Once a player has mastered the basics of the game they are playing and are fairly adept at even basic strategy, there are three major factors (and a host of minor factors) that help determine a good player's profitability.
Game selection Edit
The term game selection refers to selecting which game to play. While this term does encompass such basic and obvious choices as the variant of poker to play, the main concern of game selection is to find a game you can beat, where weaker or poorer players will make bad plays against you and give you a significant advantage over them, making it easier (sometimes much easier) for you to make money at the table.
Playing too high Edit
As a special negative case of game selection, it's particularly tempting in the hyper-competitive culture of poker to play in a game bigger than the biggest game you can beat. Nobody likes to admit that a higher-stakes game is too tough, but such self-knowledge is absolutely critical to winning in the long run. When in doubt about taking on a bigger game than one in which you are a regular winner, be very sure to be honest with yourself about your own skill level. This is one case where setting a stop loss limit, usually frowned upon by theoreticians, can be a wise choice (see also Thirty big bet rule).
Hand selection Edit
Deciding whether to play a hand at all, after its been dealt, is known as starting hand selection. This happens preflop, when the dealer deals you your initial cards. For most players, starting hand selection will have the most immediate effect on their bankroll. Playing fewer and better hands will tend to minimize swings and trend a player's bankroll upwards. Playing more and weaker hands will tend to drain a player's bankroll.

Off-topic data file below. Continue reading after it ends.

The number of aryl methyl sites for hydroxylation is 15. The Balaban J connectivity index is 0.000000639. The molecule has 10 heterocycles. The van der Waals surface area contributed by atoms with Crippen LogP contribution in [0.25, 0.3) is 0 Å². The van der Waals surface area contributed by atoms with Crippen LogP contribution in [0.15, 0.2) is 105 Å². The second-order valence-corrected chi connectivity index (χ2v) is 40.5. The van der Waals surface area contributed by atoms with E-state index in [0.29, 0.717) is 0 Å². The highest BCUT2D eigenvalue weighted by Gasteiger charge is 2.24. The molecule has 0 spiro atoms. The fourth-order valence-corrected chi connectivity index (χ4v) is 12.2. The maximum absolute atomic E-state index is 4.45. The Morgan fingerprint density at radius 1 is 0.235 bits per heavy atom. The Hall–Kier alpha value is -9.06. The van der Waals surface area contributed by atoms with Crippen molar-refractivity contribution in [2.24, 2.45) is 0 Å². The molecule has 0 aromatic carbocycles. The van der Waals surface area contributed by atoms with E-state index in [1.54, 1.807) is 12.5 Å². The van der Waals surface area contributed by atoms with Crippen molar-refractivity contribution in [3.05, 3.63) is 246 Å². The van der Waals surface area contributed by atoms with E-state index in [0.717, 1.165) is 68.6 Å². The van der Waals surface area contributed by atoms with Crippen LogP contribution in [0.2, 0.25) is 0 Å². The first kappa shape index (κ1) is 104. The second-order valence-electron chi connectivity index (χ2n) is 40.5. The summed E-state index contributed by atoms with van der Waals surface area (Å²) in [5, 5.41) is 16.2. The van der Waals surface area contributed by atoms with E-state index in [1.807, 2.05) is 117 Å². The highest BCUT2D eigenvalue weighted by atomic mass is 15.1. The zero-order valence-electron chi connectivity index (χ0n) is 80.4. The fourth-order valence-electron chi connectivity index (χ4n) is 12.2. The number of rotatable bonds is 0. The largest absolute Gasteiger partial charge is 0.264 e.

Once a player has decided to play a hand, a tendency towards aggressive action will generally be the best course of action. Aggressive play has two benefits which help increase a player's winnings:
- If you do not have the best hand, an opponent with a marginal (but better) hand may choose to lay down their hand, fearing you have a better hand already, and:
- If you do have the best hand, aggression leads to larger pot sizes when you win, increasing your win size.
Aggression for aggression's sake is not necessarily good, however - you should always be aware of why you are taking an action, and attempt to achieve the goal. If, for example, you believe that the other player has a marginal hand but you currently have nothing, you can bet aggressively to try to force him off his hand, but if he does not fold it is probably best to abandon the hand if you do not subsequently improve.
Other factors Edit
There are other factors which affect player profitability as well, but most of them pale in comparison to the major factors outlined above:
Factors which increase profitability:
- If you have been lead betting throughout the hand, then when the river card comes and it is not a scare card, you should continue betting if you still believe you have the best hand. Concerns of an unlikely two pair or straight are generally overblown; in most cases you will still have the best hand, and could get one or two more additional bets into the pot (and into your chipstack).
Factors which decrease profitability:
- Not betting a made hand
- Sometimes players make their draws, but decide to check when they do so, either out of misguided fear that another player has something better, or (more commonly) out of the mistaken belief that they could check raise some bettor later in the order. Generally, when a player makes their draw, they have the best hand at the table so should bet it outright. Also, generally, when a player makes a draw, the other players at the table can see the possible hand appear and will often decline to bet (this is particularly true when a fourth card of a suit turns up on the board in Hold 'em, for example), so check raising will only rarely work.
- Bluffing a calling station
- An opponent who nearly always calls with their hand cannot, in general, be bluffed. Unless you can be certain that they are only on a draw and will fold to a final bet on the river, attempting to bluff a player who will call even with only bottom pair will only cost you money. Also, be aware that the same is often true of even good opponents if you are new to the table and unknown; many players will call you down just to "see what you've got" or "keep you honest", but mainly to fish for information.